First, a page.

Sleepless Nights and Dementia


Sleepless nights. We all have dealt with this—caregivers especially. When a loved one is up for whatever reason, they have to be too. You never know what might happen.

I am blessed in a way; I do have many sleepless nights, but I am still at an early enough stage where I can get up, and at least Phyllis June can stay in bed.

I think we went to bed about 11:00 PM last night. It took me a long time to get to sleep, and I was wide awake at 2:00 AM.

When this happens, it throws my entire day into a tailspin. From the time a patient wakes up until the time they go back to sleep, their mind is racing.

It's just what happens. We become mentally drained because of this disease, and when you add the lack of sleep into the mix, then you have a real disaster waiting to happen.

I can only imagine what it is like to try to care for your loved one with only three or four hours of sleep daily—sometimes less. This becomes a bad situation for everyone involved.

The caregiver obviously is on thin ice from lack of sleep, and even their decision making can be impaired at times because of this.

I will definitely lay down sometime later today, but it sure puts a damper on what is already an impossible situation at times. As I said, we patients are constantly fighting with memory deficits and being mentally drained. I don't know what is worse: dealing with this or trying to explain to people that there is just nothing that can be done for this situation.

I take enough medication at times to drop a fully grown elephant. I also take sleeping pills prescribed by my doctor. They don't work, and they never have. A lack of sleep is something I have dealt with for years now.

I remember my doctor telling me to get sleep whenever I can. It doesn't matter if it’s in the middle of the day. In other words, don't be concerned that your loved one seems to be sleeping too much and at odd hours.

My guess is that they rarely get any good, restful sleep at all, and if they do, it's very rare. Like I said, I have been battling this lack of sleep for as long as I can remember.

One day there will be something that can be done for the sleepless nights patients have to deal with. And, when that happens, that will result in the caregiver being able to get more restful sleep as well. There just isn't anything that can be done right now…

I have done everything to try to get a restful sleep. I have heard all of the usual suggestions and tried many different things—all to no avail. Some people have suggested attending a sleep clinic. However, the problem is that this issue stems from dementia. It isn't something that can be analyzed and "fixed" in a sleep clinic, for example.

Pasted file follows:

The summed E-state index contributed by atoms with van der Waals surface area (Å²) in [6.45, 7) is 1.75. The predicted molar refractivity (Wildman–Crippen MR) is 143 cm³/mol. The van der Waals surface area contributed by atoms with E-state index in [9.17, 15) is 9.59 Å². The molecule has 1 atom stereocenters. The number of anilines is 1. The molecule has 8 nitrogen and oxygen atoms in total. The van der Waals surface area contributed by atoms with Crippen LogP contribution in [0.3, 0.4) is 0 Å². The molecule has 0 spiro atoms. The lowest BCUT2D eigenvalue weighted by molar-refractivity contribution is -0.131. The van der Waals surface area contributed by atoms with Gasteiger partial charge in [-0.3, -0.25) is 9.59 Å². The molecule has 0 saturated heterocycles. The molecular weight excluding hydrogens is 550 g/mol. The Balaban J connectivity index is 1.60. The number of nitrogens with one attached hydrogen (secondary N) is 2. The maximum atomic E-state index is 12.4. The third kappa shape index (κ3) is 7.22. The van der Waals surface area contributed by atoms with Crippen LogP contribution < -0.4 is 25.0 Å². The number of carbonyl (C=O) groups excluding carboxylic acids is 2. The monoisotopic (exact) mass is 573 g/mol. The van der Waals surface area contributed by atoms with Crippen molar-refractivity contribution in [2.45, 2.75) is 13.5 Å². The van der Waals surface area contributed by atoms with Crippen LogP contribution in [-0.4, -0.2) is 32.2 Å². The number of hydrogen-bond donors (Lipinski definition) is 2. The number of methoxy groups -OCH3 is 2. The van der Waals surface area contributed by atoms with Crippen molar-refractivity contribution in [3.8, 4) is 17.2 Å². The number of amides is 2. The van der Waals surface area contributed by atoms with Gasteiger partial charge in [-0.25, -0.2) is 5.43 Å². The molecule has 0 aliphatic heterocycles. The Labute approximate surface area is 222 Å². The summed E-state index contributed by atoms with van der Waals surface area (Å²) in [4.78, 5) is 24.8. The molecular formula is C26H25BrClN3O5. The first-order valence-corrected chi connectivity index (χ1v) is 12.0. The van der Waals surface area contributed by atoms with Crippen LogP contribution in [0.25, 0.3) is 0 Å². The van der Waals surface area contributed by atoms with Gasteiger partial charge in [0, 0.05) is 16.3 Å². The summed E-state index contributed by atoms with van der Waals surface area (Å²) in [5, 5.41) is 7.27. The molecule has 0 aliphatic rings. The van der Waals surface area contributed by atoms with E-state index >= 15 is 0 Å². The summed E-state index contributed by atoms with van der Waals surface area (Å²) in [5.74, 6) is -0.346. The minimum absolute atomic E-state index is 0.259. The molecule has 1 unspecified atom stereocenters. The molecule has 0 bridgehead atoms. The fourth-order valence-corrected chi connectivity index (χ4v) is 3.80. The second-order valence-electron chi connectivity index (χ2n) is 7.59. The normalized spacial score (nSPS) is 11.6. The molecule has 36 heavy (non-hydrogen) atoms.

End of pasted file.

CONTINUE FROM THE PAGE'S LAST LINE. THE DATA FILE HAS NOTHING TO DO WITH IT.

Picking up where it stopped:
The one thing I do know is that there isn't anything on TV at two in the morning. Thank God for Memory People… I usually read some posts that I had previously overlooked during the wee hours of the morning.

Rick Phelps became an advocate for dementia awareness after being diagnosed with Early Onset Alzheimer’s Disease in June of 2010, at the age of 57. He was forced into early retirement and created Memory People, an online dementia and memory impairment group which supports over 7,000 individuals, all touched in some way by dementia.

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Thanks Rick for sharing the other side of the story. I am a caregiver on the other side. My husband is 76 and has vascular dementia and started with the sleep problems few months ago. I call him Wide Awake Willie. I have learned the hard way there is nothing much I can do about it. I do not want him on any sleep meds because basically he is so fuzzy in the middle of the night the risk of falling is high. There is also the real problem of drug interactions with the tons of other meds he is taking. I have found his brain simply does not process facts like it's 3 am, breakfast isn't for 6 hours and we have an appointment at 10:30. Sometimes his bladder wakes him up and I go in and help him get back in bed when done. And then he might be up again in 1/2 hour and has forgotten he already went. I have an excellent baby monitor to keep track of what's going on. My latest tack is to go in quietly ( after telling him I am coming to help) and help him get back in bed. I have motion sensitive night lights placed around the room and in the bathroom so the bright lights don't wake up our brains further. And when it starts that he is popping up every 1/2 hour or so, and it is close to morning, I turn off the monitor and try to get back to sleep myself. I am not functioning with little sleep and can be kind of nasty at times. It is hard for me to remember it's his brain and he's not being stubborn. We also put a recliner in his room so he can get up and read. And we are getting a hospital bed next week so it will be harder for him to just pop up. Hope this helps from the other side!
Thanks. Once my husband is in bed he doesn't move. But he has "slipped" out several times with his legs hanging out and his back sideways on the bed. At 6'4" and 250 lbs it is extremely difficult for me to get him up. We do have a horseshoe bar to help him but I think it is making it more difficult to get in bed. I am hoping the hospital bed will make it easier for both of us.
Good luck on hospital bed, didnt slow my mom a bit.She climbed right over the rail.made it more dangerous.She sleeps better in bigger bed. Giod thing hosputal bed will lower close to floor floor